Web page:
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Do you practice yoga?

By August 29, 2018 February 26th, 2019 No Comments

What is the benefit of relaxation techniques on your health?

Do you practice yoga or meditate?  In Australia about one in six adults practice meditation while one in 10 practice yoga.

We do this as a way to take time out and manage the stress of our day to day lives.

Stress is common, and ongoing stress can contribute to the onset of a range of psychological issues, such as depression and anxiety.

Meditation and yoga have been shown to reduce people’s self-reported levels of stress.

Meditation and yoga have a positive effect on the brain’s stress response system.

How the brain responds to stress

The body’s stress response is controlled by the autonomic nervous system. This is automatic. The autonomic nervous system plays a key role via the sympathetic nervous system (SNS) and the parasympathetic nervous system (PNS).

The SNS is to mobilise the body to fight or flight from stressful or threatening situations, via control of internal muscles, organs and glands.

The PNS counterbalances the sympathetic nervous system and returns the body to its natural baseline state after the systematic nervous system activates.

In many cases the PNS and SNS have opposite but complementary functions.

For example, the SNS increases heart rate, blood pressure and the downstream release of stress-related hormones such as cortisol, whereas the PNS decreases all of these factors.

So how does yoga and different forms of meditation influence the brain’s stress response system?

It has been found that meditation and yoga reduce diastolic blood pressure (the lower range) by 3-8 millimetres of mercury (mmHg), compared with people who engaged in another activity, such as aerobic exercise or relaxation.

This may not sound like much, but it is important because reductions in systolic and diastolic blood pressure of as little as two mmHg can reduce the incidence of heart disease and stroke.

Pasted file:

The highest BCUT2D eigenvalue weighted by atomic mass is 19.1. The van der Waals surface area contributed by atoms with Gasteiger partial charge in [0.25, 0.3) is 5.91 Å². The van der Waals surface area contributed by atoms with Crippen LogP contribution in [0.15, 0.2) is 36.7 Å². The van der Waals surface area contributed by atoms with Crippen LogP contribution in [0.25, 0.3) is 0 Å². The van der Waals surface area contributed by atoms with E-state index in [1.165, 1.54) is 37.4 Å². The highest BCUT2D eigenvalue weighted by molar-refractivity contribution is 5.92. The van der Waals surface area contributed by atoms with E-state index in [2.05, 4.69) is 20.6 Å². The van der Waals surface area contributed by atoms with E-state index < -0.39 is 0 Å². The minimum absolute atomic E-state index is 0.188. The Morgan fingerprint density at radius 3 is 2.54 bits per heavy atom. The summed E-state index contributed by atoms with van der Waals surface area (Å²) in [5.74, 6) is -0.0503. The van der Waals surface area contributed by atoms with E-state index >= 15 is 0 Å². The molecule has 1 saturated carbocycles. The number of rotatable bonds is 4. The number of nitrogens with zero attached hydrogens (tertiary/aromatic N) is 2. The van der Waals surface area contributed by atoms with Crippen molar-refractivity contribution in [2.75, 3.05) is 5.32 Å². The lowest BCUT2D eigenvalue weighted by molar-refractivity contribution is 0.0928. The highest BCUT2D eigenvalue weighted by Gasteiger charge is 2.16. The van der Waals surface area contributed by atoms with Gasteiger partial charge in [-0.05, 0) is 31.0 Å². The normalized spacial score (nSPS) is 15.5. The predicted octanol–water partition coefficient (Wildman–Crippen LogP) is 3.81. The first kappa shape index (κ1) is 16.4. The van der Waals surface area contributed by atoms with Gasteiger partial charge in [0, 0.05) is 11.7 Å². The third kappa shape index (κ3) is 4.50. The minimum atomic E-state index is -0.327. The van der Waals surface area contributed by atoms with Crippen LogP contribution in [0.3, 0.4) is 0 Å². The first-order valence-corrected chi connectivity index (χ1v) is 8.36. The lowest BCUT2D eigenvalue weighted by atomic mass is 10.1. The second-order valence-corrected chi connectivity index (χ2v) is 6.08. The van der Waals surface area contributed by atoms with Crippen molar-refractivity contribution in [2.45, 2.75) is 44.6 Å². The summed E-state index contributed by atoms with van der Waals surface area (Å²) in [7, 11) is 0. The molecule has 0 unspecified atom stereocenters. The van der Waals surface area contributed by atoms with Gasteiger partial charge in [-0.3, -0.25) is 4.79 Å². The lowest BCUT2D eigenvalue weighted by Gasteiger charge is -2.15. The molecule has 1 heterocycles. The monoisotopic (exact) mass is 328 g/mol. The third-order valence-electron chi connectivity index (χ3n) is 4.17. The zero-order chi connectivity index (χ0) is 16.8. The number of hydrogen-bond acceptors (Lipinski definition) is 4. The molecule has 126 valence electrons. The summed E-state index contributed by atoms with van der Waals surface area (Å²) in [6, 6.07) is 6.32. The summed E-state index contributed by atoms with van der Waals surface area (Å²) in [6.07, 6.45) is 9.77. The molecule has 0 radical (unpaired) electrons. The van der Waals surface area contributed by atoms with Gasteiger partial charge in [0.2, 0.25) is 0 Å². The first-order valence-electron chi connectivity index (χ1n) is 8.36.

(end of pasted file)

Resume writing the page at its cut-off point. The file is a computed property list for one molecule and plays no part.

Meditation and yoga reduced heart rate by three to four beats per minute.

This is similar to the effects of aerobic exercise, which have been shown to reduce heart rate by five beats per minute.

Meditations and yoga have both shown to decrease measures of cortisol in the blood.



Cortisol is often called the “stress hormone” because of its connection to the stress response. Cortisol has useful effects in the body as well. Cortisol can help control blood sugar levels, regulate metabolism, help reduce inflammation, and assist with memory formulation. It has a controlling effect on salt and water balance and helps control blood pressure. In women, cortisol also supports the developing fetus during pregnancy. High cortisol levels can also contribute to changes in a woman’s libido and menstrual cycle, and may lead to Cushing disease. High cortisol levels has also been linked to anxiety and depression.

Studies have shown that meditation reduce physiological stress markers in one way or another, and therefore, are likely beneficial in managing stress.

When deciding what form of meditation or yoga is best for reducing stress, I would suggest practicing a form that is enjoyable and therefore you will practice regularly.

A good start would be some guided meditation, see below for some apps or podcasts that could be a good start.  Yoga classes can be found in your local newspaper and online.



Listen to guided meditations to help relieve workplace stress with the new ABC podcast Mindfully.

App and website-

Smiling Mind  – Meditation and relaxation – or Download app for free in iTunes


Reachout Worry Time  – Learn to control your worries- Download for free in iTunes or Google Play

Reachout Breathe – Learn to control your breathing and calm your body- Download for free in iTunes

Website- click on meditation for some guided meditations